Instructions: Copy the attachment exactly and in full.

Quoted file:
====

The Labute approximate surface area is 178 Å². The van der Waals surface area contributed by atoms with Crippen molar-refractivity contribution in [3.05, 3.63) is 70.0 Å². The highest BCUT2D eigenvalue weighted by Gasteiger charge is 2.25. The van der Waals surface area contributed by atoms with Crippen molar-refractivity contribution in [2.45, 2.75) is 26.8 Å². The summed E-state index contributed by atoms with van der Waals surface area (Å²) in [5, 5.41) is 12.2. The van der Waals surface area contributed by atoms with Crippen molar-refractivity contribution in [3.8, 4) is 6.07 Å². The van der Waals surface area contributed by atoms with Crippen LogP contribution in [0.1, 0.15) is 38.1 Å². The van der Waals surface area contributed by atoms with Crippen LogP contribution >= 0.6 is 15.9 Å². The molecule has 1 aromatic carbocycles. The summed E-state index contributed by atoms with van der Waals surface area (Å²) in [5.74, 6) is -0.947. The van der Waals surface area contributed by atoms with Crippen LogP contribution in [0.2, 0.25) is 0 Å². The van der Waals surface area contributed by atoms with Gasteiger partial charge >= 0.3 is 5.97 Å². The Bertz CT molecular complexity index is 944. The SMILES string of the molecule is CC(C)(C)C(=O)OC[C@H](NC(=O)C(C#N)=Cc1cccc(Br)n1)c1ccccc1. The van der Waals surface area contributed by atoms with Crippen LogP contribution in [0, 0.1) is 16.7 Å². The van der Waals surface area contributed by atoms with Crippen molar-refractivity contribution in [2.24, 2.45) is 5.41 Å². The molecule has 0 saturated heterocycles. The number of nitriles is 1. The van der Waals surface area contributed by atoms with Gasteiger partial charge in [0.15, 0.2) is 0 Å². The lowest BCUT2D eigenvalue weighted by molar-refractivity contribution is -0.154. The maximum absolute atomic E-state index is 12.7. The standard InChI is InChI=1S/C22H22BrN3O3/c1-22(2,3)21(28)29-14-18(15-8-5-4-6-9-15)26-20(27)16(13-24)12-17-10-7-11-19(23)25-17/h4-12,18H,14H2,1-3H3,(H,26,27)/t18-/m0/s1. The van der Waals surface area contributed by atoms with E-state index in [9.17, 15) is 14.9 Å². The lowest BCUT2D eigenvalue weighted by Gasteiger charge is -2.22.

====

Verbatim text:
The Labute approximate surface area is 178 Å². The van der Waals surface area contributed by atoms with Crippen molar-refractivity contribution in [3.05, 3.63) is 70.0 Å². The highest BCUT2D eigenvalue weighted by Gasteiger charge is 2.25. The van der Waals surface area contributed by atoms with Crippen molar-refractivity contribution in [2.45, 2.75) is 26.8 Å². The summed E-state index contributed by atoms with van der Waals surface area (Å²) in [5, 5.41) is 12.2. The van der Waals surface area contributed by atoms with Crippen molar-refractivity contribution in [3.8, 4) is 6.07 Å². The van der Waals surface area contributed by atoms with Crippen LogP contribution in [0.1, 0.15) is 38.1 Å². The van der Waals surface area contributed by atoms with Crippen LogP contribution >= 0.6 is 15.9 Å². The molecule has 1 aromatic carbocycles. The summed E-state index contributed by atoms with van der Waals surface area (Å²) in [5.74, 6) is -0.947. The van der Waals surface area contributed by atoms with Crippen LogP contribution in [0.2, 0.25) is 0 Å². The van der Waals surface area contributed by atoms with Gasteiger partial charge >= 0.3 is 5.97 Å². The Bertz CT molecular complexity index is 944. The SMILES string of the molecule is CC(C)(C)C(=O)OC[C@H](NC(=O)C(C#N)=Cc1cccc(Br)n1)c1ccccc1. The van der Waals surface area contributed by atoms with Crippen LogP contribution in [0, 0.1) is 16.7 Å². The van der Waals surface area contributed by atoms with Crippen molar-refractivity contribution in [2.24, 2.45) is 5.41 Å². The molecule has 0 saturated heterocycles. The number of nitriles is 1. The van der Waals surface area contributed by atoms with Gasteiger partial charge in [0.15, 0.2) is 0 Å². The lowest BCUT2D eigenvalue weighted by molar-refractivity contribution is -0.154. The maximum absolute atomic E-state index is 12.7. The standard InChI is InChI=1S/C22H22BrN3O3/c1-22(2,3)21(28)29-14-18(15-8-5-4-6-9-15)26-20(27)16(13-24)12-17-10-7-11-19(23)25-17/h4-12,18H,14H2,1-3H3,(H,26,27)/t18-/m0/s1. The van der Waals surface area contributed by atoms with E-state index in [9.17, 15) is 14.9 Å². The lowest BCUT2D eigenvalue weighted by Gasteiger charge is -2.22.